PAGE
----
#9

No knowledge of your make/model of bike, but when my off-road bike would develop that symptom it was almost always the spark plug had fouled with carbon partially bridging the gap. Be sure to rule that out before continuing the diagnosis with anything more complicated.

My bike had two tanks too btw, the second one was to provide enough gas to make it to the next gas station when the first one ran out. No fuel gauge on off road bikes.


#10

ok thanks I will check all of the plugs


#11

Interesting tank:

How does it work? Do you switch a valve?


#12

there is a valve for the reserve tank. but not really sure how it works. the main tank drains into the reserve tank. the reserve tank has a fuel line in the bottom that goes to the fuel filter and from there to the on off valve then to the fuel pump. then from the fuel pump to the carbs. without having the bike in front of me I could have the filter and valve in wrong order, but you get the drift.


#13

It has been a long time since I had anything to do with Honda V twins but I seem to remember gravity feed for the fuel not pump.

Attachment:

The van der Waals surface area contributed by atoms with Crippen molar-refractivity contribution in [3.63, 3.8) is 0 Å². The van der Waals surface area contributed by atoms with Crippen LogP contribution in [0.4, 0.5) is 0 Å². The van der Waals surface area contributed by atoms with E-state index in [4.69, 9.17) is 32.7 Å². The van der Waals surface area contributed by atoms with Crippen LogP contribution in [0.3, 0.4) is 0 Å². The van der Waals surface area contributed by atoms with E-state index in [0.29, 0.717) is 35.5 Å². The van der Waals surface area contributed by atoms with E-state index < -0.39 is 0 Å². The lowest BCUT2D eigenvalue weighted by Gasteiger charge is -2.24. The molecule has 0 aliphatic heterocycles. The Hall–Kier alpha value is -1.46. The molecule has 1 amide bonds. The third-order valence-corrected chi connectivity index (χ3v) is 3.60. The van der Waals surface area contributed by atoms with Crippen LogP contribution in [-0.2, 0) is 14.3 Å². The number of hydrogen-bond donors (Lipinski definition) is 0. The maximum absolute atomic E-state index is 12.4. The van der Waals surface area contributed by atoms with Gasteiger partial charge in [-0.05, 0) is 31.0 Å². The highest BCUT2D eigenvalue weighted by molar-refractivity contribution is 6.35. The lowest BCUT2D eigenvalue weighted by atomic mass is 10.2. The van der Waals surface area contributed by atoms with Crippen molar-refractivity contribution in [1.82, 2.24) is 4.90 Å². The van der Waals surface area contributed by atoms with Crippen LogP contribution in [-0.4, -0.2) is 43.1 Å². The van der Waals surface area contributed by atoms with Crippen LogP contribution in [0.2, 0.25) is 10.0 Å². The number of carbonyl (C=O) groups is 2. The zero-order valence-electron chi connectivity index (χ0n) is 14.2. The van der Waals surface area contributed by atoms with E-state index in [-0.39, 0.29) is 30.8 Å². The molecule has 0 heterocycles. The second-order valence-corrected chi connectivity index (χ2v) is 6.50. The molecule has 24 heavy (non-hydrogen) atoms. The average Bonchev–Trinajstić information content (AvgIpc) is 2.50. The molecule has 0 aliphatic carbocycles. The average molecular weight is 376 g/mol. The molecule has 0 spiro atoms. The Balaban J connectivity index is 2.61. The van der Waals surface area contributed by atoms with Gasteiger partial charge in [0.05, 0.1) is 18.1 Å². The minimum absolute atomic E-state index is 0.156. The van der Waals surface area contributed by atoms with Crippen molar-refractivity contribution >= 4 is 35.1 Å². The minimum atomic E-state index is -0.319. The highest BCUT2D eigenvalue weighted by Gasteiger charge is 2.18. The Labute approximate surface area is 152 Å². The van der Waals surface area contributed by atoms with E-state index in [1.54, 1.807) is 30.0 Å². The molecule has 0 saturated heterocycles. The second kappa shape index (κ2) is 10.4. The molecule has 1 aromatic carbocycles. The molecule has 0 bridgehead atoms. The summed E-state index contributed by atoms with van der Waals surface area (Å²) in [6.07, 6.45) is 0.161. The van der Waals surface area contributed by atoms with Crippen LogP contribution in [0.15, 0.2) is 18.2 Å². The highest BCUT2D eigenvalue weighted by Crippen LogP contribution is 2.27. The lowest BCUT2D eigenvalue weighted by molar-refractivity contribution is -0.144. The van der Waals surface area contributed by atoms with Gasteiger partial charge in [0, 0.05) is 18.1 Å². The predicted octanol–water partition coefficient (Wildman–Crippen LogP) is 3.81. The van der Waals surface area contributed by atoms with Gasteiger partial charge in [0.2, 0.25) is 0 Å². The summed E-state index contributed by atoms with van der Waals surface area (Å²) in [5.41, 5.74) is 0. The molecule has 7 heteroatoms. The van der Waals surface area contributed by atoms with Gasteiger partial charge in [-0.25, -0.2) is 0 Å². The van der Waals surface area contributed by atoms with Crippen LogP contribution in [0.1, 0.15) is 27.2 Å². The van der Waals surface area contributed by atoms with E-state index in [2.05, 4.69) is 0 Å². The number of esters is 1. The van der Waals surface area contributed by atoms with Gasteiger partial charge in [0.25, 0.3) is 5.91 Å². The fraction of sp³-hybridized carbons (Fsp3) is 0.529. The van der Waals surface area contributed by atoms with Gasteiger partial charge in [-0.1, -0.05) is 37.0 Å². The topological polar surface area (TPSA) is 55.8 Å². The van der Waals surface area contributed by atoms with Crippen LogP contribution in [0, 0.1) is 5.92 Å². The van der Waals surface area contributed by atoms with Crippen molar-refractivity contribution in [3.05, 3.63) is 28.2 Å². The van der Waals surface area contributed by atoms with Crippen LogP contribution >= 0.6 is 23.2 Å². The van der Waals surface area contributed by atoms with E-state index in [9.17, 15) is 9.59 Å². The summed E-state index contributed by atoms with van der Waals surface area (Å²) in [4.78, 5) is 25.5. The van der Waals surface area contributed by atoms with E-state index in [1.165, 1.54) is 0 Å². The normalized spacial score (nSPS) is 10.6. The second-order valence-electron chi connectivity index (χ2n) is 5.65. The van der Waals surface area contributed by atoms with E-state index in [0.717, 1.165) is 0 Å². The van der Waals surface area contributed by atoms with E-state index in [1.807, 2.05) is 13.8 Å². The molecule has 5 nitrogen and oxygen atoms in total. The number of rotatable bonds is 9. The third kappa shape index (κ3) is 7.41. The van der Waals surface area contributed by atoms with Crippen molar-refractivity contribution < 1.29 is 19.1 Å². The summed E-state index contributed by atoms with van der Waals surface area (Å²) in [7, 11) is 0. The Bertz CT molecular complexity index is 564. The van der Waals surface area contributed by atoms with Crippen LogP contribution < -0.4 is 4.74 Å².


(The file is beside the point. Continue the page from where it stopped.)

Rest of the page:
#14

I work on old Honda bikes from time to time, and what you are describing sounds to me like a restriction of some sort in the fuel flow from the tank to the carbs. On older bikes I’ll often just replace the fuel tubing completely. Lots of times bits of junk get stuck in fuel lines, or they deteriorate from the inside out, and fuel flows too slowly to keep the float bowls full, especially if you are running along at higher revs. Tubing is cheap enough that it’s not worth trying to fix it, but if you are stuck somewhere you can take off the fuel line and try to run a coat hanger wire through it, or blow it out with air pressure.


#15

It has a pump.


#16

Here’s your shop manual:

http://www.cantonmg.com/stewsplace/ShopManualVF750C.html

Have you replaced the fuel filter?


#17

Not yet I ordered a fuel filter. I tested all 4 spark plugs, all had great spark.

It started great today. Took it for a ride up and down the road. Ran good for 2.5 miles till it stalled. Got it running for another half mile to get it home. I did notice one weird thing. When it was running great the horn was loud. After it started running like crap the horn would either not work or if it did work it was much quieter then before. Another weird thing was when I started it I let it idle for a while the coolant began to overflow after running for about 10 minutes in idle.

Thanks for the shop manual.


#18

The horn thing is interesting. I’m starting to think you have a bad charging system and a battery that’s trying to keep things running, but runs out of charge and the engine stalls. When it sits it regains some charge, enough to get going again but not to keep going. Check for 13.5 plus volts at the battery when the engine is running well above idle. It could even go to 14. If it doesn’t there’s something going on in that charging system.


#19

You might need a naw battery.


#20

The battery does turn the engine over good.